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"Perfect fight standeth upon both cut and thrust." --George Silver, Paradoxes of Defence, 1599

Kentbob

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Re: Blood Grooves
« Reply #5 on: June 05, 2006, 01:06:59 PM »

I thought that the placement of the fuller also helped to strengthen the blade, and was used more and more as advances in armor came about.  How close am I here?  As to fullers on knives, I have to agree.  Its more of an aesthetic thing, I believe, and gives big bowies more of the Rambo look.  My two cents, anyway.


Kent
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Escrime Anglais

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Re: Blood Grooves
« Reply #6 on: June 05, 2006, 01:09:32 PM »

I thought that the placement of the fuller also helped to strengthen the blade, and was used more and more as advances in armor came about.  How close am I here?

Kent

You're pretty close.

A fuller helps to lighten a blade, while retaining strength--think in terms of a steel I-beam.

But it doesn't really have anything to do with armor.  Aside for specialized swords like the estoc, swords were never meant for tackling armor--not European plate armor, anyways.
« Last Edit: June 05, 2006, 01:11:24 PM by Escrime Anglais »
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Kentbob

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Re: Blood Grooves
« Reply #7 on: June 05, 2006, 01:18:49 PM »

Well, I was thinking more about chain and leather.  You're right, swords aren't meant for plate, only axes and hammer, and things that bash more than cut.  Which begs a couple of questions.  Didn't the Samurai wear plate armor?  If so, how did their swords hold up to it?


Kent
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Escrime Anglais

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Re: Blood Grooves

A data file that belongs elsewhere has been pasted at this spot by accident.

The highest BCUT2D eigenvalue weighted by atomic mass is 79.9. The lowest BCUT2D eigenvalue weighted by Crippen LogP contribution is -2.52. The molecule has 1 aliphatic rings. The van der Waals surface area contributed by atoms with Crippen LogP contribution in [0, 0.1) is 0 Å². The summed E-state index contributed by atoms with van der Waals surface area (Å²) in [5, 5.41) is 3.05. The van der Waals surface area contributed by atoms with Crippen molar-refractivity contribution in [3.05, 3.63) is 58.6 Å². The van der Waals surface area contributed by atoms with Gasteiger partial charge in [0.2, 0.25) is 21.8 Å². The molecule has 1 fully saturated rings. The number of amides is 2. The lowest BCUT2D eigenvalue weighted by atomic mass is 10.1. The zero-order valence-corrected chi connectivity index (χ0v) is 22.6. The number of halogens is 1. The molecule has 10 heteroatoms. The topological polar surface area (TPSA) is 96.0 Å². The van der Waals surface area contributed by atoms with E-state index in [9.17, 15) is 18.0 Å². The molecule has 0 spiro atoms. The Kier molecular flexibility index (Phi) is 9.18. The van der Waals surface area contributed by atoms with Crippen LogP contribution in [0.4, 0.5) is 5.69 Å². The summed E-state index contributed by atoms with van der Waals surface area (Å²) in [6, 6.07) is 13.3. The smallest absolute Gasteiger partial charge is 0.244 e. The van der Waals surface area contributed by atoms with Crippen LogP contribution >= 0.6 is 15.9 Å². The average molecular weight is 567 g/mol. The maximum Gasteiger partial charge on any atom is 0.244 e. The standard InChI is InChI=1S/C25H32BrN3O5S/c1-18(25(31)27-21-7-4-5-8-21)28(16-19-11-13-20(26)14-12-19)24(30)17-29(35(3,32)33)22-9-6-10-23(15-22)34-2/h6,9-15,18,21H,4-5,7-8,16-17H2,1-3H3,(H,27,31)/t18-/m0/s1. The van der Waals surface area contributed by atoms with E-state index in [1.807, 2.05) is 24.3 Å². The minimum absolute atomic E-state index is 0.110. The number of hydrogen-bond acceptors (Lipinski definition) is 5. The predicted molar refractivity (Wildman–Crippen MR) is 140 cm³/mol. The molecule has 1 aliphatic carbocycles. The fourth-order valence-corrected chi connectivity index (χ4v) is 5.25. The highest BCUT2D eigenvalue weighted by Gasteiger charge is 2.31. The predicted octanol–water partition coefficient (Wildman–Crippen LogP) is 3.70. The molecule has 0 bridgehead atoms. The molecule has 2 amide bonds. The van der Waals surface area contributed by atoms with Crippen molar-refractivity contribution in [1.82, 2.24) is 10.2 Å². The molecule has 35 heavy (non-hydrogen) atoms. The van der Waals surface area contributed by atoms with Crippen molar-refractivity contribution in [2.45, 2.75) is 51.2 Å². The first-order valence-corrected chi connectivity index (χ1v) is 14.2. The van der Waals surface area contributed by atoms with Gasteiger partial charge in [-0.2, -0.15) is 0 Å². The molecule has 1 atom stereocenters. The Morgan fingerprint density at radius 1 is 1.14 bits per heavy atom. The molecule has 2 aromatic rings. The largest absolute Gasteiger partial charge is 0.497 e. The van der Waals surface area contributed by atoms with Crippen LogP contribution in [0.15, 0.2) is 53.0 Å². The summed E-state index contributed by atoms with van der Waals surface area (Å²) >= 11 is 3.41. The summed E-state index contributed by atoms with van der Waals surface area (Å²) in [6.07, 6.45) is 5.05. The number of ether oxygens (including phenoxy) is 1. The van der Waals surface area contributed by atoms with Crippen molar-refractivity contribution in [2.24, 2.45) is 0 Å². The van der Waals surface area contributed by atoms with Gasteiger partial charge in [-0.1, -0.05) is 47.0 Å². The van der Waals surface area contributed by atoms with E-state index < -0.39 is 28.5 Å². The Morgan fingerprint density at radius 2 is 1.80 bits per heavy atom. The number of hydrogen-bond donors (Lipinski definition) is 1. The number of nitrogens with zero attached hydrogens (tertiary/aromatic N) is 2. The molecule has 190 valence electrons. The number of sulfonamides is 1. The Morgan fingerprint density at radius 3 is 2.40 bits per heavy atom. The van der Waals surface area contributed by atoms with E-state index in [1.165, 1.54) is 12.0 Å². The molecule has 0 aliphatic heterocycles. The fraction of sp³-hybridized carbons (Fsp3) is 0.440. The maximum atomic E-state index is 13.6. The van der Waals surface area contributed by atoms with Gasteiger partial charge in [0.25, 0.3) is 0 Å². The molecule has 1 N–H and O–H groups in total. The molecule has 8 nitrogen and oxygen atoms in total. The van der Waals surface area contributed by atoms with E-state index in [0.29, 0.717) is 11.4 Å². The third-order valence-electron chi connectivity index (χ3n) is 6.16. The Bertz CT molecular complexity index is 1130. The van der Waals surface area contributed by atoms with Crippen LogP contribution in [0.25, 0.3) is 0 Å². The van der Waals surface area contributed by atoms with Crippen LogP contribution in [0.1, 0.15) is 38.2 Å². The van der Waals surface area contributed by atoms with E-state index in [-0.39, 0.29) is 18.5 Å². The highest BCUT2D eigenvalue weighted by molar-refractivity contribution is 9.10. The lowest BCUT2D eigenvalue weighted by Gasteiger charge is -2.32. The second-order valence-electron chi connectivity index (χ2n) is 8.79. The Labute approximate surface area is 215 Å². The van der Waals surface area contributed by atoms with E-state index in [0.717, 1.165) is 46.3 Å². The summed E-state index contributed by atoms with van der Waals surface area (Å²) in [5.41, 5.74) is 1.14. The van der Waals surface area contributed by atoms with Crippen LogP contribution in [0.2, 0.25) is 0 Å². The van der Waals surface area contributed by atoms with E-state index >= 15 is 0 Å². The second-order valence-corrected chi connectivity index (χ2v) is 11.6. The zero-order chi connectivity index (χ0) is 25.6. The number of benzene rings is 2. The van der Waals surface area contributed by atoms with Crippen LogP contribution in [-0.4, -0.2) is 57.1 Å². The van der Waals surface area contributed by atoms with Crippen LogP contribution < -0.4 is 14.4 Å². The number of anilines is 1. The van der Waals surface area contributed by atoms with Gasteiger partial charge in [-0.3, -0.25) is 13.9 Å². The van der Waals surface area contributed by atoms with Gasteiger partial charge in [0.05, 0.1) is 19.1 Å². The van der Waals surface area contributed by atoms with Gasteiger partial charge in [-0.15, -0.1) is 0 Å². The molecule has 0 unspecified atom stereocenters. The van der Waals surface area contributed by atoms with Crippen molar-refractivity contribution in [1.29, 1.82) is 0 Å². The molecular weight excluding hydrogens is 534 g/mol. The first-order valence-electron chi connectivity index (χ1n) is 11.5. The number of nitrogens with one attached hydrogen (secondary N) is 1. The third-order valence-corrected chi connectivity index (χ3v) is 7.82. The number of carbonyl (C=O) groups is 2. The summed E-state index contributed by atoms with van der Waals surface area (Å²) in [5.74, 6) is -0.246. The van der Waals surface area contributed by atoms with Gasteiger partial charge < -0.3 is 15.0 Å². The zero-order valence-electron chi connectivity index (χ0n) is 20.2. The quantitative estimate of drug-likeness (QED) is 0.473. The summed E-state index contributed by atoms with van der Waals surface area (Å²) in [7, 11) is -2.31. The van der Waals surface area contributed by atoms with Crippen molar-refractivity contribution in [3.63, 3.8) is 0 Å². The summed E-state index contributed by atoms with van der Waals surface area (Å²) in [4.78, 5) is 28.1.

« Reply #8 on: June 05, 2006, 01:32:15 PM »

Well, I was thinking more about chain and leather.  You're right, swords aren't meant for plate, only axes and hammer, and things that bash more than cut.  Which begs a couple of questions.  Didn't the Samurai wear plate armor?  If so, how did their swords hold up to it?


Kent

The vast majority of Japanese armor is of the lamellar variety--i.e., small iron lames or plates linlked and/or laced together to create a flexible suit.  In most Japanese armors, the plates are laced together with silk cords, though leather thongs are sometimes used.

The Japanese never developed full plate armor of the European type, but they did incorporate solid steel European cuirasses (breastplates and backplates) and simple open helmets (like morions and burgonets) into native armors.  These were usually of Italian or Flemish manufacture, and were imported into Japan by the Portuguese and Spanish.  The resulting armors were known as nanban gusoku ("southern barbarian armors"), and were quite popular with those who could afford them.  Tokugawa Ieyasu (sp) wore one at the Battle of Segikahara in 1600.

Typically, a samurai would either aim for areas that weren't protected (eg., the armpit or inside of the arm), or would actually try to cut some of the connecting silk cords.   
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"Perfect fight standeth upon both cut and thrust." --George Silver, Paradoxes of Defence, 1599